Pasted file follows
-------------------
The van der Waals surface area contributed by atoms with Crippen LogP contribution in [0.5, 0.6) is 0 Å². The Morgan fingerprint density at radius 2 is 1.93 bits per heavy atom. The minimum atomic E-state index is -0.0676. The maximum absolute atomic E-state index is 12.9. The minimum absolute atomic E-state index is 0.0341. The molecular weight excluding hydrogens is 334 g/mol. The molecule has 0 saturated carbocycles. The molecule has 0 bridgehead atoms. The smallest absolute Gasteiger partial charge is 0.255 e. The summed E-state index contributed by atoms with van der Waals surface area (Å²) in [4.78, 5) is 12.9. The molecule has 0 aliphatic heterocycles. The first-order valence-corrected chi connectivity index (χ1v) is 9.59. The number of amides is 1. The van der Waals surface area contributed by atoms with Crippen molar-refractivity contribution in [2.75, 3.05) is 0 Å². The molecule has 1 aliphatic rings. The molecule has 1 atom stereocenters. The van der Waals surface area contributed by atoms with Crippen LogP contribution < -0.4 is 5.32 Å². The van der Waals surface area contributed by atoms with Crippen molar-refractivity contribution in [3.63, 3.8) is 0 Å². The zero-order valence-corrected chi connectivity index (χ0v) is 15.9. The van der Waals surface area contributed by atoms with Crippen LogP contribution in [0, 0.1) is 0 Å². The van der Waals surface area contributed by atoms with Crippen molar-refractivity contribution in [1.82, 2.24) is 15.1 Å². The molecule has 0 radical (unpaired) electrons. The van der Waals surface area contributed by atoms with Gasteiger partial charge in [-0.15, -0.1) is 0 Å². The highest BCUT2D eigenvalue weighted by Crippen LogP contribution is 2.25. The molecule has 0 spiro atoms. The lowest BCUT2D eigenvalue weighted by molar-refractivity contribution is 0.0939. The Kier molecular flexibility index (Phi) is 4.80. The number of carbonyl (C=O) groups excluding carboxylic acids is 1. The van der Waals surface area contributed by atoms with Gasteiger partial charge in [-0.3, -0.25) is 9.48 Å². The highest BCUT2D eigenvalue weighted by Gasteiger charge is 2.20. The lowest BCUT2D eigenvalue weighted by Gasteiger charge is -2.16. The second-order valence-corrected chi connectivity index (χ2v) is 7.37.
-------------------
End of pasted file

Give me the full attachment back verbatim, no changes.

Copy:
The van der Waals surface area contributed by atoms with Crippen LogP contribution in [0.5, 0.6) is 0 Å². The Morgan fingerprint density at radius 2 is 1.93 bits per heavy atom. The minimum atomic E-state index is -0.0676. The maximum absolute atomic E-state index is 12.9. The minimum absolute atomic E-state index is 0.0341. The molecular weight excluding hydrogens is 334 g/mol. The molecule has 0 saturated carbocycles. The molecule has 0 bridgehead atoms. The smallest absolute Gasteiger partial charge is 0.255 e. The summed E-state index contributed by atoms with van der Waals surface area (Å²) in [4.78, 5) is 12.9. The molecule has 0 aliphatic heterocycles. The first-order valence-corrected chi connectivity index (χ1v) is 9.59. The number of amides is 1. The van der Waals surface area contributed by atoms with Crippen molar-refractivity contribution in [2.75, 3.05) is 0 Å². The molecule has 1 aliphatic rings. The molecule has 1 atom stereocenters. The van der Waals surface area contributed by atoms with Crippen LogP contribution < -0.4 is 5.32 Å². The van der Waals surface area contributed by atoms with Crippen molar-refractivity contribution in [3.63, 3.8) is 0 Å². The zero-order valence-corrected chi connectivity index (χ0v) is 15.9. The van der Waals surface area contributed by atoms with Crippen LogP contribution in [0, 0.1) is 0 Å². The van der Waals surface area contributed by atoms with Crippen molar-refractivity contribution in [1.82, 2.24) is 15.1 Å². The molecule has 0 radical (unpaired) electrons. The van der Waals surface area contributed by atoms with Gasteiger partial charge in [-0.15, -0.1) is 0 Å². The highest BCUT2D eigenvalue weighted by Crippen LogP contribution is 2.25. The molecule has 0 spiro atoms. The lowest BCUT2D eigenvalue weighted by molar-refractivity contribution is 0.0939. The Kier molecular flexibility index (Phi) is 4.80. The number of carbonyl (C=O) groups excluding carboxylic acids is 1. The van der Waals surface area contributed by atoms with Gasteiger partial charge in [-0.3, -0.25) is 9.48 Å². The highest BCUT2D eigenvalue weighted by Gasteiger charge is 2.20. The lowest BCUT2D eigenvalue weighted by Gasteiger charge is -2.16. The second-order valence-corrected chi connectivity index (χ2v) is 7.37.